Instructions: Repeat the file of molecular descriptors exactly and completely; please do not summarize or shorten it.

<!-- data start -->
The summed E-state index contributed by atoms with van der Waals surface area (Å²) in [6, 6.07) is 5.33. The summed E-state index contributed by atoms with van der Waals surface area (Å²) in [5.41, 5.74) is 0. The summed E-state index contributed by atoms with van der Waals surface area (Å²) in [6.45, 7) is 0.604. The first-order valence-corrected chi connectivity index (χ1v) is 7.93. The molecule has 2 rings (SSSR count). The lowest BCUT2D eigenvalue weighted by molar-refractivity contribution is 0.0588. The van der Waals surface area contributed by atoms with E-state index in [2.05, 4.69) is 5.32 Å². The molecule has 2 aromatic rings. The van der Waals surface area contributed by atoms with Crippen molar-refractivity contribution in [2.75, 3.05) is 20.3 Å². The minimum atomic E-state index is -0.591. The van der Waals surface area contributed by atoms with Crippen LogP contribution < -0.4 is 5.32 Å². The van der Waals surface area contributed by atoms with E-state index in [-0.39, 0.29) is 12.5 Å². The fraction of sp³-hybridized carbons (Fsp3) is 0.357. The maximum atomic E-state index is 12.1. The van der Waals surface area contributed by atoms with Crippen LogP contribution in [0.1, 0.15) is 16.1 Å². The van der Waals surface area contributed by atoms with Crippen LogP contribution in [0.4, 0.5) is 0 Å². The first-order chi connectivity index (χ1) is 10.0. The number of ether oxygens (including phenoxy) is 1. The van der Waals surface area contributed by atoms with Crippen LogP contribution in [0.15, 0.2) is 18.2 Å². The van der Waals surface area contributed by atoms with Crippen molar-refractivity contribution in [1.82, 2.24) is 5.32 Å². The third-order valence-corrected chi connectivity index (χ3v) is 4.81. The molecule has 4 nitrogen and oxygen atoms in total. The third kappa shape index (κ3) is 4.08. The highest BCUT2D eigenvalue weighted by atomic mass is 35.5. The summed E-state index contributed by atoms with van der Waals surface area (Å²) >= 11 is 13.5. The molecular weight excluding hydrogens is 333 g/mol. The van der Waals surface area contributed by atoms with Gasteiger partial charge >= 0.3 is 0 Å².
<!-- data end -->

The summed E-state index contributed by atoms with van der Waals surface area (Å²) in [6, 6.07) is 5.33. The summed E-state index contributed by atoms with van der Waals surface area (Å²) in [5.41, 5.74) is 0. The summed E-state index contributed by atoms with van der Waals surface area (Å²) in [6.45, 7) is 0.604. The first-order valence-corrected chi connectivity index (χ1v) is 7.93. The molecule has 2 rings (SSSR count). The lowest BCUT2D eigenvalue weighted by molar-refractivity contribution is 0.0588. The van der Waals surface area contributed by atoms with E-state index in [2.05, 4.69) is 5.32 Å². The molecule has 2 aromatic rings. The van der Waals surface area contributed by atoms with Crippen molar-refractivity contribution in [2.75, 3.05) is 20.3 Å². The minimum atomic E-state index is -0.591. The van der Waals surface area contributed by atoms with Crippen LogP contribution < -0.4 is 5.32 Å². The van der Waals surface area contributed by atoms with E-state index in [-0.39, 0.29) is 12.5 Å². The fraction of sp³-hybridized carbons (Fsp3) is 0.357. The maximum atomic E-state index is 12.1. The van der Waals surface area contributed by atoms with Crippen LogP contribution in [0.1, 0.15) is 16.1 Å². The van der Waals surface area contributed by atoms with Crippen LogP contribution in [0.4, 0.5) is 0 Å². The first-order chi connectivity index (χ1) is 10.0. The number of ether oxygens (including phenoxy) is 1. The van der Waals surface area contributed by atoms with Crippen LogP contribution in [0.15, 0.2) is 18.2 Å². The van der Waals surface area contributed by atoms with Crippen molar-refractivity contribution in [1.82, 2.24) is 5.32 Å². The third-order valence-corrected chi connectivity index (χ3v) is 4.81. The molecule has 4 nitrogen and oxygen atoms in total. The third kappa shape index (κ3) is 4.08. The highest BCUT2D eigenvalue weighted by atomic mass is 35.5. The summed E-state index contributed by atoms with van der Waals surface area (Å²) >= 11 is 13.5. The molecular weight excluding hydrogens is 333 g/mol. The van der Waals surface area contributed by atoms with Gasteiger partial charge >= 0.3 is 0 Å².